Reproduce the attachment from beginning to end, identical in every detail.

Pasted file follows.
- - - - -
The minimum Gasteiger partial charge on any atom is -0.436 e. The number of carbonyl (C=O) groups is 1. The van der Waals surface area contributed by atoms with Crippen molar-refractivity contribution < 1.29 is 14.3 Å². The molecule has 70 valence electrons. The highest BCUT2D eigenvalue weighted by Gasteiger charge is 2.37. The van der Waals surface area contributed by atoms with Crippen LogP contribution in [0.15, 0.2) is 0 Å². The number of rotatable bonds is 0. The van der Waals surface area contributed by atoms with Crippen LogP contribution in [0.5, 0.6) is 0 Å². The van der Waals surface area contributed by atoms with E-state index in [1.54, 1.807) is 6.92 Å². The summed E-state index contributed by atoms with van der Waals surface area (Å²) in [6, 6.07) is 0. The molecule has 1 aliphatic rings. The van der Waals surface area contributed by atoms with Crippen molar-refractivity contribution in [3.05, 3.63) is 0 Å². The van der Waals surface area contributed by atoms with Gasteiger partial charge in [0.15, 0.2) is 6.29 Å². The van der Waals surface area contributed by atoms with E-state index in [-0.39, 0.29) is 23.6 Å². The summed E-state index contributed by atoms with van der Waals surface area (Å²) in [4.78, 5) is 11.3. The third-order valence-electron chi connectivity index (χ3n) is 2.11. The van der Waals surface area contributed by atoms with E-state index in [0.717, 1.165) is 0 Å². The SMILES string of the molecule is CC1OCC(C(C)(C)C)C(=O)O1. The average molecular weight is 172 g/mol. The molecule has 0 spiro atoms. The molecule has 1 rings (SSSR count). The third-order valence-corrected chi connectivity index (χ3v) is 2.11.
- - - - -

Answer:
The minimum Gasteiger partial charge on any atom is -0.436 e. The number of carbonyl (C=O) groups is 1. The van der Waals surface area contributed by atoms with Crippen molar-refractivity contribution < 1.29 is 14.3 Å². The molecule has 70 valence electrons. The highest BCUT2D eigenvalue weighted by Gasteiger charge is 2.37. The van der Waals surface area contributed by atoms with Crippen LogP contribution in [0.15, 0.2) is 0 Å². The number of rotatable bonds is 0. The van der Waals surface area contributed by atoms with Crippen LogP contribution in [0.5, 0.6) is 0 Å². The van der Waals surface area contributed by atoms with E-state index in [1.54, 1.807) is 6.92 Å². The summed E-state index contributed by atoms with van der Waals surface area (Å²) in [6, 6.07) is 0. The molecule has 1 aliphatic rings. The van der Waals surface area contributed by atoms with Crippen molar-refractivity contribution in [3.05, 3.63) is 0 Å². The van der Waals surface area contributed by atoms with Gasteiger partial charge in [0.15, 0.2) is 6.29 Å². The van der Waals surface area contributed by atoms with E-state index in [-0.39, 0.29) is 23.6 Å². The summed E-state index contributed by atoms with van der Waals surface area (Å²) in [4.78, 5) is 11.3. The third-order valence-electron chi connectivity index (χ3n) is 2.11. The van der Waals surface area contributed by atoms with E-state index in [0.717, 1.165) is 0 Å². The SMILES string of the molecule is CC1OCC(C(C)(C)C)C(=O)O1. The average molecular weight is 172 g/mol. The molecule has 0 spiro atoms. The molecule has 1 rings (SSSR count). The third-order valence-corrected chi connectivity index (χ3v) is 2.11.